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  9. It occurred to me that in other areas where the Borders and Barnes and Noble stores are on located in malls or strip malls along the highway, the shared social experience I spoke of is greatly reduced because the dynamics are so different than when the bookstore is centrally located in a city or small town. Well, there's still baseball (which is now way too expensive to enjoy in person in NYC).

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  10. You're absolutely right. On L.I., Borders is typically grouped with Office Max, Sport Authority and other box type chains. Pre-Borders, independent bookstores were found on Main Streets in towns and were, on a smaller scale, similar to your Seminary Coop. Those wonderful places, which actually smelled of books, have largely disappeared.

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  11. So sad that bookstores may become things of the past. I love the feeling of walking into a bookstore. It's a feeling of comfort, it totally relaxes me. Even though I do own a kindle (it was a gift that I wasn't expecting), there is nothing like wearing out the binding of a great book, and being able plop it on your shelf afterwards for all to see.

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  12. Thank you for putting into words exactly the way I feel. Our Borders here in Allentown is closing after 12 years and I am at a loss.

    Dave Rakowski
    Allentown, PA

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  13. how funny, it's such a small world- Just like you I was heartbroken when I heard about The lincoln Center B&N and The Saratoga Borders! I was a fan of both of those locations for many of the same reasons.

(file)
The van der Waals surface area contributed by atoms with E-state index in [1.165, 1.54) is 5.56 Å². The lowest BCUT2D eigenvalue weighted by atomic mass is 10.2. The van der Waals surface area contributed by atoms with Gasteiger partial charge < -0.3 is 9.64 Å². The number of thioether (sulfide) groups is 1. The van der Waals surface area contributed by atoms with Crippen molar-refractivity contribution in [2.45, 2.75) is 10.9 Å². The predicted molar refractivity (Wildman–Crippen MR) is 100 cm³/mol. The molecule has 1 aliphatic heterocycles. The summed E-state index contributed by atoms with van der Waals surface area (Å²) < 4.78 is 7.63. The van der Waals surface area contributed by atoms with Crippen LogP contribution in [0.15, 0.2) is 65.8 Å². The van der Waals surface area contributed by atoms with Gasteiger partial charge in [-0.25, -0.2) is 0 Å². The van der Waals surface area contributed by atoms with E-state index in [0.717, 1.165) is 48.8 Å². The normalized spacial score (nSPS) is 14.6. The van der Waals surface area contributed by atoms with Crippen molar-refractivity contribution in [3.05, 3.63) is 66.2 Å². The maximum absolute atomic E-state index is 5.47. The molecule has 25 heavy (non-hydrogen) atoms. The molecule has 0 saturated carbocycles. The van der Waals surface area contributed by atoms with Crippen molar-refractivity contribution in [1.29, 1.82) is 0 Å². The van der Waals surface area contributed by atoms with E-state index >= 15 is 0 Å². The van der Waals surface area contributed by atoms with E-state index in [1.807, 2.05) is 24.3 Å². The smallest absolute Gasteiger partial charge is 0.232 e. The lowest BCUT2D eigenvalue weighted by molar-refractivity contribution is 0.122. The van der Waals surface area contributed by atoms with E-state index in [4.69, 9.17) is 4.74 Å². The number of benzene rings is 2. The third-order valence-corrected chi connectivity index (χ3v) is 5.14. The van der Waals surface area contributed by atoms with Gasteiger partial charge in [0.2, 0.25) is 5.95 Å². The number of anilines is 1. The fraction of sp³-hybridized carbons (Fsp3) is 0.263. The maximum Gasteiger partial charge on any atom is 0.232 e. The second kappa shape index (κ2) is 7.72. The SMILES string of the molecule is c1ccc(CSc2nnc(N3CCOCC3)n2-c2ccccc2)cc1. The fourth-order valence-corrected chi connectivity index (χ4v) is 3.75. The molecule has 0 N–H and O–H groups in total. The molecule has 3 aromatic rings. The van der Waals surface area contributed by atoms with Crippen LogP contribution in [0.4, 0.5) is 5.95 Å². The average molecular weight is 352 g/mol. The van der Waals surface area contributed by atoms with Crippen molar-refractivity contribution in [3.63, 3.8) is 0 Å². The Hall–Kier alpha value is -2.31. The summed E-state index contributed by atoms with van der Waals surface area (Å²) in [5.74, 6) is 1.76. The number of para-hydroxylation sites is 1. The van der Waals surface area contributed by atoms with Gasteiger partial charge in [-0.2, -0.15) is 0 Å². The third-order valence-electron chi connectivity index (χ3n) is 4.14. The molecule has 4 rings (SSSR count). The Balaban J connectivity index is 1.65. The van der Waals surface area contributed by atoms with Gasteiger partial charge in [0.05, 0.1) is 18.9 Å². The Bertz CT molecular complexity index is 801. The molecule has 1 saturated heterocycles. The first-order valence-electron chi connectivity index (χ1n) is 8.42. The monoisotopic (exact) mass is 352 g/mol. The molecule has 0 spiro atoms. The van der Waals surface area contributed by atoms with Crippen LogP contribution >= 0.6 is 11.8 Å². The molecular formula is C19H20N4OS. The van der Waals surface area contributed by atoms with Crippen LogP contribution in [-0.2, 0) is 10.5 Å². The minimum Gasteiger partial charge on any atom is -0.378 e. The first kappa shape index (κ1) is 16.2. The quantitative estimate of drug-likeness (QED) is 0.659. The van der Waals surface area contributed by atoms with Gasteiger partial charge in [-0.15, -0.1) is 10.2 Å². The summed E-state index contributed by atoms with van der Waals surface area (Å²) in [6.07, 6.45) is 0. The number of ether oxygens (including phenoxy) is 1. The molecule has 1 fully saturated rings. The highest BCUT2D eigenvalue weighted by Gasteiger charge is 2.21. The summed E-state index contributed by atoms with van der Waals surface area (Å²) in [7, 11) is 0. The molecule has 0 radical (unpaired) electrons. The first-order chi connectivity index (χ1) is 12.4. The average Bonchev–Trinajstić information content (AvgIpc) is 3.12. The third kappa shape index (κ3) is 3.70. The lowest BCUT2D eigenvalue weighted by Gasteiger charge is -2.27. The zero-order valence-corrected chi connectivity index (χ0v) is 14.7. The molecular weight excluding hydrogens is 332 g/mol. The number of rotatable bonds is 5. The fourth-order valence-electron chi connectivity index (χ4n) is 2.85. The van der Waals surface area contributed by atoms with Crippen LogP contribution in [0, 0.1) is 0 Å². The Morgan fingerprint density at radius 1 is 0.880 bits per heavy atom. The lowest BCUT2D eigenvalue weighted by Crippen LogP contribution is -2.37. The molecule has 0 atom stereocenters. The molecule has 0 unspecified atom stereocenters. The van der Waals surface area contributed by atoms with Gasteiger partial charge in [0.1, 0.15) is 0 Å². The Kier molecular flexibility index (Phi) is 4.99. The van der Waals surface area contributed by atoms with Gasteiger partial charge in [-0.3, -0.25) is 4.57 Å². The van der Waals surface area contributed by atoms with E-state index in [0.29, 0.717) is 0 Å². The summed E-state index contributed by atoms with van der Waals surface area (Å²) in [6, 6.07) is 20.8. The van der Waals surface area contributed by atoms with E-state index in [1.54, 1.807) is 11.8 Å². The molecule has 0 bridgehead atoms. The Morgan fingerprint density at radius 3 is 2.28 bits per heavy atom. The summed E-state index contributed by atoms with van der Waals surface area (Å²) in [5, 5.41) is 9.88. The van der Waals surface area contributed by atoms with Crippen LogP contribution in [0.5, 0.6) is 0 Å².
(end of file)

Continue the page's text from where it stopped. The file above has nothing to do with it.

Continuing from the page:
sigh

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  14. There is a wonderful place filled with books and media, great events, and sometimes coffee too. It's your public library. And if you're not a fan of your local library, make sure you let them know that- they're there to serve YOU. Please everyone support your local libraries or they will disappear! RIP Borders

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  15. Just an added thought to this post with the disclaimer that I live overseas in a land without Borders. :) Yet, my daughter-in-law worked at Borders during her first two years at uni, and her thoughts were that Borders went under because they were grossly mismanaged. She's a hydro-electric engineering major in her graduate year, so no 'dummy' just shooting her mouth off. So I do appreciate another angle to this sad story, an insight into what may just be more an overall case of bad bookkeeping rather than lack of support by bibliophiles.